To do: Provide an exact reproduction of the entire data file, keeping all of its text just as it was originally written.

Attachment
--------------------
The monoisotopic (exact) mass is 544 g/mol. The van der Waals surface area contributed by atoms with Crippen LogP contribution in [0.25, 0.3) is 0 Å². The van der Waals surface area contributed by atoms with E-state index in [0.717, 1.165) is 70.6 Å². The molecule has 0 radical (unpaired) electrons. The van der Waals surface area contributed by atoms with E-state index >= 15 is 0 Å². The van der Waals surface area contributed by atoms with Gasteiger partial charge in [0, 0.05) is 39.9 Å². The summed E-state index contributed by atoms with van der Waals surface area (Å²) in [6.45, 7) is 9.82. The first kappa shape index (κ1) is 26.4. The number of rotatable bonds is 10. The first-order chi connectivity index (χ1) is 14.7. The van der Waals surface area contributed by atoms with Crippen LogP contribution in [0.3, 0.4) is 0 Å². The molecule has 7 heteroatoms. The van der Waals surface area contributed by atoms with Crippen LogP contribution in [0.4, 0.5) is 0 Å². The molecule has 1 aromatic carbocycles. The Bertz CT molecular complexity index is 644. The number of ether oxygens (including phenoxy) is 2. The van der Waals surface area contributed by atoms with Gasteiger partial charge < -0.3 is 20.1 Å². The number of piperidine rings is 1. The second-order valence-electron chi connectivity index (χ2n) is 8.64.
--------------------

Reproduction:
The monoisotopic (exact) mass is 544 g/mol. The van der Waals surface area contributed by atoms with Crippen LogP contribution in [0.25, 0.3) is 0 Å². The van der Waals surface area contributed by atoms with E-state index in [0.717, 1.165) is 70.6 Å². The molecule has 0 radical (unpaired) electrons. The van der Waals surface area contributed by atoms with E-state index >= 15 is 0 Å². The van der Waals surface area contributed by atoms with Gasteiger partial charge in [0, 0.05) is 39.9 Å². The summed E-state index contributed by atoms with van der Waals surface area (Å²) in [6.45, 7) is 9.82. The first kappa shape index (κ1) is 26.4. The number of rotatable bonds is 10. The first-order chi connectivity index (χ1) is 14.7. The van der Waals surface area contributed by atoms with Crippen LogP contribution in [0.3, 0.4) is 0 Å². The molecule has 7 heteroatoms. The van der Waals surface area contributed by atoms with Crippen LogP contribution in [0.4, 0.5) is 0 Å². The molecule has 1 aromatic carbocycles. The Bertz CT molecular complexity index is 644. The number of ether oxygens (including phenoxy) is 2. The van der Waals surface area contributed by atoms with Gasteiger partial charge < -0.3 is 20.1 Å². The number of piperidine rings is 1. The second-order valence-electron chi connectivity index (χ2n) is 8.64.